When I started experimenting with the hotter loads using gas checks, (I’ll explain in another post why I push a plain based bullet faster than I will a check less gas-check bullet) I discovered that when pushed to about 1200 FPS in the .32 H&R, the bullet provided Excellent accuracy with no leading. When fired in a rifle with slow powder and a gas check at about 1400 FPS, the bullet made groups that were just ridiculously small.
All this was well and good, but I come back to being a cheapskate. So I dropped my experimentation, and went on to using other bullets. Until a few months ago that is. I made a trade with someone and acquired a .30 caliber gas check making set. After a little trial and error, I was making some beautiful Aluminum gas checks using .014 aluminum flashing material. The thickness was perfect for the 313631, and the checks were easy enough to get started, and then seated and crimped on to the shank very well.
Now once again I’m experimenting with faster loads and the 313631 bullet. Loading in the .32 H&R case over an upper book level charge of red-dot powder, I’m getting excellent accuracy from several guns, and I expect that the load would do quite well on game up to medium sizes. I need to break out the chronograph and finish testing, but I think I may try to take a og this winter with the S&W model 16-4.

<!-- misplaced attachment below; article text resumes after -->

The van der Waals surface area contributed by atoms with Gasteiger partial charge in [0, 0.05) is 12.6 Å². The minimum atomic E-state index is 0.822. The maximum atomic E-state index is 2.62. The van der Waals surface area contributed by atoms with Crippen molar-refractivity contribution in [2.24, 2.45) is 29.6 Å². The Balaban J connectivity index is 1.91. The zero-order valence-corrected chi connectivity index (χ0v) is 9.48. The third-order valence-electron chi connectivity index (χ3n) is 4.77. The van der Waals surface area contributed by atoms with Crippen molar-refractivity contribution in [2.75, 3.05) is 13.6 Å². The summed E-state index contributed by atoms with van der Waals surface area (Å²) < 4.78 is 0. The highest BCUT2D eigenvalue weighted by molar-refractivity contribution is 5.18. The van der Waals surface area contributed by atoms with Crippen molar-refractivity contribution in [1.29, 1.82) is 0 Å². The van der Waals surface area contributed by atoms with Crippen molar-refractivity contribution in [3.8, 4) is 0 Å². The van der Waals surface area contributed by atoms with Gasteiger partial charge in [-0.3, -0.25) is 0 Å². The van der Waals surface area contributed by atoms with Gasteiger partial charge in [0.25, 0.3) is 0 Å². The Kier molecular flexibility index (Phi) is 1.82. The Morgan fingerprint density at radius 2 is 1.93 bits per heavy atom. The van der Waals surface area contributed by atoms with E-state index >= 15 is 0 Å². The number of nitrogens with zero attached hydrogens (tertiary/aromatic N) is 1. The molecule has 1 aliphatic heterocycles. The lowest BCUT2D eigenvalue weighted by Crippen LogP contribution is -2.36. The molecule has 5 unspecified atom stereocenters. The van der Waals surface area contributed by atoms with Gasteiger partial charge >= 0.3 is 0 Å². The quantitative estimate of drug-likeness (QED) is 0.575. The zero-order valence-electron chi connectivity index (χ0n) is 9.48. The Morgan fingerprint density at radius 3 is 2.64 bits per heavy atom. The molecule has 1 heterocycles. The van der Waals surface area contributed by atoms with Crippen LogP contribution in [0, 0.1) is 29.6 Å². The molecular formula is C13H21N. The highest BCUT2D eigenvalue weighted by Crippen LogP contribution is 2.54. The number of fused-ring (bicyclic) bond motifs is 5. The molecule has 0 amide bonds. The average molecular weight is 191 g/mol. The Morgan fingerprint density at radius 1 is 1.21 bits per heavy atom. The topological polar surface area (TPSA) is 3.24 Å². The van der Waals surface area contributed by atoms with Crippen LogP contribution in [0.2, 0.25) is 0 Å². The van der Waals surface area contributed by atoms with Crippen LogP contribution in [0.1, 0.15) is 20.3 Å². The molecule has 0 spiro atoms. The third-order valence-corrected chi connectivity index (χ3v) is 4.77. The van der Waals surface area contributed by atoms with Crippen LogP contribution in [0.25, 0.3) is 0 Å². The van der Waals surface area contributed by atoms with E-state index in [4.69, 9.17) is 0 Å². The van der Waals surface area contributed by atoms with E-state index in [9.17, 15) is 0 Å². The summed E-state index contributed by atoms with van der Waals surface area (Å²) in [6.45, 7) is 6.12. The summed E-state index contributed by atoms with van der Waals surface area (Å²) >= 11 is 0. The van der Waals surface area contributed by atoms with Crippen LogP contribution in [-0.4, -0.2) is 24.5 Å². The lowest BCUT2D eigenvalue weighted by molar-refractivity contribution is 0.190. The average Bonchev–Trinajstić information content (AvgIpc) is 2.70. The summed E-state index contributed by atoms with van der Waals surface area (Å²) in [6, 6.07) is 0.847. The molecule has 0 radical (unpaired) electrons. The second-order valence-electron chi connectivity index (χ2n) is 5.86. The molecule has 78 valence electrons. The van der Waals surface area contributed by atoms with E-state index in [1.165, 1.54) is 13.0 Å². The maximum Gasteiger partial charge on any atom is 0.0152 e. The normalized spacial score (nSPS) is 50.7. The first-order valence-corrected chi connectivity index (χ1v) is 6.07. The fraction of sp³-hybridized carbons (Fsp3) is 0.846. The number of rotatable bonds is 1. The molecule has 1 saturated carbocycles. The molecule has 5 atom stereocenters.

The Lyman 452488 is a semi wadcutter design, meaning that instead of just a round nose, it has a shoulder with a flat point ahead of that. The 452488 has a fairly rounded sweeping shoulder and a short nose. It is very similar to the Hensley and Gibbs #130 mold. According to the Lyman catalogs, the 452488 should weigh 185 grains when cast from Lyman #2 alloy. When cast with my alloy, they run about 192 grains from my mold.
The 452488 bullet design works very well in virtually any revolver chambered for the .45 calibers (though a bit small for some of the older .45 colts with larger groove diameters) and will often run just fine in most of the auto’s as well.
The mold that I have is a 4 cavity version purchased used at a gunshow several years ago, along with a number of other molds. I didn’t use it right away, because I had other .45 molds. When I did start using the mold I was pleasantly surprised by how easy it was to cast with, and what excellent results I received from the mold.
After getting the Reising earlier this year, and doing some experimentation, I discovered that the bullet is both functionally excellent, and pin-point accurate in that gun. This is the point when I express how glad I am that I have a 4 cavity of the design, I can’t imagine sending the time it would take to run this as a double cavity, let alone a single. I wish of course that it was a 6+ cavity mold, but I’ll settle for 4 considering the results with the Reising.
After seeing how well the design did in the reising, I revisited the bullet in both my Para Ordnance and the S&W 625. I still need to run through some more testing with the other .45’s that I have, but I can say for certain that the bullet, with a reasonable load, is capable of excellent accuracy in all of the guns that I’ve done any extensive testing in.
All in all, I like the 452488 a lot, it saves me lead over casting a full 230 grain RN, feeds and functions well in all of my guns so far, provides excellent accuracy, and the design makes the mold a breeze to cast with. If you can get your hands on one, I recommend it.